The first episode of House of the Dragon, the prequel to Game of Thrones, set HBO ratings records when it debuted on August 21, 2022.
Although Game of Thrones became one of the most addictive series on TV, it unfortunately fell victim to some very questionable writing choices in its final seasons. It’s too soon to tell if House of the Dragon will meet an equally frustrating end, but at least it began on the right foot.
The pilot episode of House of the Dragon is a great example of how to introduce a complex story — in this case, the crux of author George R. R. Martin‘s book Fire & Blood — in a way that audiences can quickly and easily understand, even if they never watched (or read) Game of Thrones.
Here are 7 things Hollywood screenwriters and TV pilot writers could learn from the pilot episode of House of the Dragon.
1. Keep the Scope of a TV Pilot Simple
Game of Thrones is a complicated story about various noble houses vying for the throne of Westeros. Each house has their own allies, enemies, histories, and betrayals. Some of the story takes place on other continents. Even more of it involves a throng of ice zombies that have nothing to do with the political plot at all.
The story is so complex, people worried it could never be adequately adapted to film or TV. (Heck, it’s so complex, George R. R. Martin still hasn’t even finished writing it yet.)
By comparison, House of the Dragon is just about House Targaryen, the only house that could control dragons.
In fact, the plot centers on one single question of succession. After King Viserys’s wife and son die, his brother Daemon becomes his expected successor. But because Daemon is unruly, Viserys is persuaded to instead name his daughter Rhaenyra his successor instead. This break with tradition puts Rhaenyra in line to become the first Targaryen queen in history.
Yes, House of the Dragon has a narrative world that’s every bit as rich as Game of Thrones. But by narrowing the story’s scope to only focus on the conflict between two competitors for the throne, everything else in the story is introduced in the context of how it affects the central question.
2. Establish What Is and Isn’t Unusual
In Game of Thrones, dragons had been extinct for nearly two centuries. No living human had ever seen a dragon, so when they did show up as the story progressed, people were awed and terrified.
By comparison, House of the Dragon opens with a scene of Rhaenyra (Millie Alcock) casually flying her dragon, Syrax, over King’s Landing. In a shot seen from street level, people come and go, and no one even bothers looking up at the dragon because they’re so used to seeing it every day. That’s one big cue for the audience that while dragons may be the source of power in this story, they’re going to be treated very differently than they were in Game of Thrones.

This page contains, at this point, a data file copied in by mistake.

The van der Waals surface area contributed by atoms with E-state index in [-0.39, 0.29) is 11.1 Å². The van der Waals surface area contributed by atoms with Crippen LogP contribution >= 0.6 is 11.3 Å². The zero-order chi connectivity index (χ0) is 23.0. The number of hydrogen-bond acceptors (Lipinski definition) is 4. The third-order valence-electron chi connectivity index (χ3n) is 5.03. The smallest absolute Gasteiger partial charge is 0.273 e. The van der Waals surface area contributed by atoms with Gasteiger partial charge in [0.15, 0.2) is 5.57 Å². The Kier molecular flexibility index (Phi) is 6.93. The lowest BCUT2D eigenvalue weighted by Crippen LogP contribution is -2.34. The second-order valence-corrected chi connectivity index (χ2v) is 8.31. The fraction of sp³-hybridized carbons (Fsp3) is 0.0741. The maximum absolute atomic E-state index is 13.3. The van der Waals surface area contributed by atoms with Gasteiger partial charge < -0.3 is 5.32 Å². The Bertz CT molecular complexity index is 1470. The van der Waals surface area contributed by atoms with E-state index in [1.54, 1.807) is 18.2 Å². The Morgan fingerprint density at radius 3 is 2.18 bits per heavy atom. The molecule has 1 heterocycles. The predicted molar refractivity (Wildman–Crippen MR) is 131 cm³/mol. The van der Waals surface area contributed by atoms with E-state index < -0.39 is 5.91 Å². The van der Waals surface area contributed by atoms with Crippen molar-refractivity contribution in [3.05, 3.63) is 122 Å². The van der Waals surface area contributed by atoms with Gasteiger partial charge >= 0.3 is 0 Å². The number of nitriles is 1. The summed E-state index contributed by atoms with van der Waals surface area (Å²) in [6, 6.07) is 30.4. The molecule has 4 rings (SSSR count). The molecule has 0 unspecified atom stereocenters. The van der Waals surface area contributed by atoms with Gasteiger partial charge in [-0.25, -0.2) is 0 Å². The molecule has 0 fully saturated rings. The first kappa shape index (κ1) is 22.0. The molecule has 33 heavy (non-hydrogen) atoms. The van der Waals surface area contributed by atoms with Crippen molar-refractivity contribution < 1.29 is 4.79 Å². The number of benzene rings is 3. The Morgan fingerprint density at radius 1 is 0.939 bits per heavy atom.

That scene ends with Rhaenyra landing Syrax and dismounting, leaving dragon handlers to herd the beast back into its cage. Here, the audience realizes that people in this story can make a living essentially performing dragon training and maintenance, as if the creatures were horses. Again, this is a very different vibe from Game of Thrones, where every glimpse of the dragons felt mythic.
Whether you’re writing a modern drama, a futuristic comedy, a historical romance, or a fantastical world all your own, let your audience know what “unusual” aspects of the story are actually very normal for your characters, so the audience will understand what matters and why people are (and aren’t) reacting they way we might expect.
3. Give Your Antagonist a Relatable Motive
Daemon Targaryen (Matt Smith) is introduced sitting on the Iron Throne even though he’s not the king. That image alone sums up his ambition, his disrespect for decorum, and his disregard for his brother the king.
Later, when he learns he’s being replaced as the king’s successor and cast out of King’s Landing, he’s irate, heartbroken, and vengeful. He also makes a very good point, at least from his own perspective: King Viserys is “weak” (in Daemon’s eyes), and he’d always hoped Viserys would make him the hand of the king so he could protect Viserys.
Daemon may be the antagonist of this story, but his anger is not entirely without merit. When your villain has a point, it makes them that much more compelling — and it gives the audience that much more to think about.
4. Introduce Characters Three Different Ways
There are a lot of important characters in House of the Dragon.
Most of them have ornate fictional names that sound very similar (like Rhaenyra and Rhaenys). Others are from different houses, which likely sound meaningless to a first-time viewer. And all the Targaryens have white hair, which makes telling them apart even trickier. All of this could be very confusing for viewers to keep track of.
Luckily, House of the Dragon showrunners Ryan Condal and Miguel Sapochnik make it easier to keep up with the huge cast by introducing key characters in three different ways:
- by name
- by relationship
- by action
For example, when we meet Alicent Hightower (Emily Carey), we see she’s good friends with Rhaenyra. But when Rhaenyra offers to take Alicent for a ride on her dragon, Alicent declines; she’d rather watch from the safety of the ground. Later, when the girls are supposed to be studying, Alicent is worried that Rhaenyra will get in trouble for not knowing her history. And when Rhaenyra defiantly rips a page out of the history book, Alicent is shocked.
These scenes introduce us to both Rhaenyra and Alicent, establish their relationship, and explain their personalities to us by way of their actions.
Likewise, we see how much Daemon Targaryen is loathed and feared by the rest of the king’s council, and especially by the hand of the king, Otto Hightower (Rhys Ifans). Through his actions, we see his dual nature of being manipulative and insecure.